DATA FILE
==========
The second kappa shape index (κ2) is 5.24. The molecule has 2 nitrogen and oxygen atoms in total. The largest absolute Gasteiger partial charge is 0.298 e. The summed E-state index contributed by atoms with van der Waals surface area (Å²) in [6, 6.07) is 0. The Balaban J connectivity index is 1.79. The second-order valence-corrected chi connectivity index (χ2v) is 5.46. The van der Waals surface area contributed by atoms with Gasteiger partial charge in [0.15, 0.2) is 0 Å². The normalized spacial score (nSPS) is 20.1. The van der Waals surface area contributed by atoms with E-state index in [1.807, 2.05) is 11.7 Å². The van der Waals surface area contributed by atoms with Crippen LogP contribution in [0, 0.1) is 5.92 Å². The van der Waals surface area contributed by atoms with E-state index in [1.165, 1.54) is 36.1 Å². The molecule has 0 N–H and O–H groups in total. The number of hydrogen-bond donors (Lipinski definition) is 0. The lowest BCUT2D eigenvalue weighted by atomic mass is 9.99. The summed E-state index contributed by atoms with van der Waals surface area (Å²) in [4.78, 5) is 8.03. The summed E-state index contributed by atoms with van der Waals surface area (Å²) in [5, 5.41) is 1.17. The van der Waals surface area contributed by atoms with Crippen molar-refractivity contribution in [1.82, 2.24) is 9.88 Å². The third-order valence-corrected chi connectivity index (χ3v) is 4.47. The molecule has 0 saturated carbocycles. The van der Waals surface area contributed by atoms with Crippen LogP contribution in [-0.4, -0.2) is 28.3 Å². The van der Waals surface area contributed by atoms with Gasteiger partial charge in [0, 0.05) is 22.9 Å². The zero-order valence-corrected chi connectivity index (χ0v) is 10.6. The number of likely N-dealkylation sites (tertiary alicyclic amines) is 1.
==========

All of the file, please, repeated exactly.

The second kappa shape index (κ2) is 5.24. The molecule has 2 nitrogen and oxygen atoms in total. The largest absolute Gasteiger partial charge is 0.298 e. The summed E-state index contributed by atoms with van der Waals surface area (Å²) in [6, 6.07) is 0. The Balaban J connectivity index is 1.79. The second-order valence-corrected chi connectivity index (χ2v) is 5.46. The van der Waals surface area contributed by atoms with Gasteiger partial charge in [0.15, 0.2) is 0 Å². The normalized spacial score (nSPS) is 20.1. The van der Waals surface area contributed by atoms with E-state index in [1.807, 2.05) is 11.7 Å². The van der Waals surface area contributed by atoms with Crippen LogP contribution in [0, 0.1) is 5.92 Å². The van der Waals surface area contributed by atoms with E-state index in [1.165, 1.54) is 36.1 Å². The molecule has 0 N–H and O–H groups in total. The number of hydrogen-bond donors (Lipinski definition) is 0. The lowest BCUT2D eigenvalue weighted by atomic mass is 9.99. The summed E-state index contributed by atoms with van der Waals surface area (Å²) in [4.78, 5) is 8.03. The summed E-state index contributed by atoms with van der Waals surface area (Å²) in [5, 5.41) is 1.17. The van der Waals surface area contributed by atoms with Crippen molar-refractivity contribution in [1.82, 2.24) is 9.88 Å². The third-order valence-corrected chi connectivity index (χ3v) is 4.47. The molecule has 0 saturated carbocycles. The van der Waals surface area contributed by atoms with Crippen LogP contribution in [-0.4, -0.2) is 28.3 Å². The van der Waals surface area contributed by atoms with Gasteiger partial charge in [0, 0.05) is 22.9 Å². The zero-order valence-corrected chi connectivity index (χ0v) is 10.6. The number of likely N-dealkylation sites (tertiary alicyclic amines) is 1.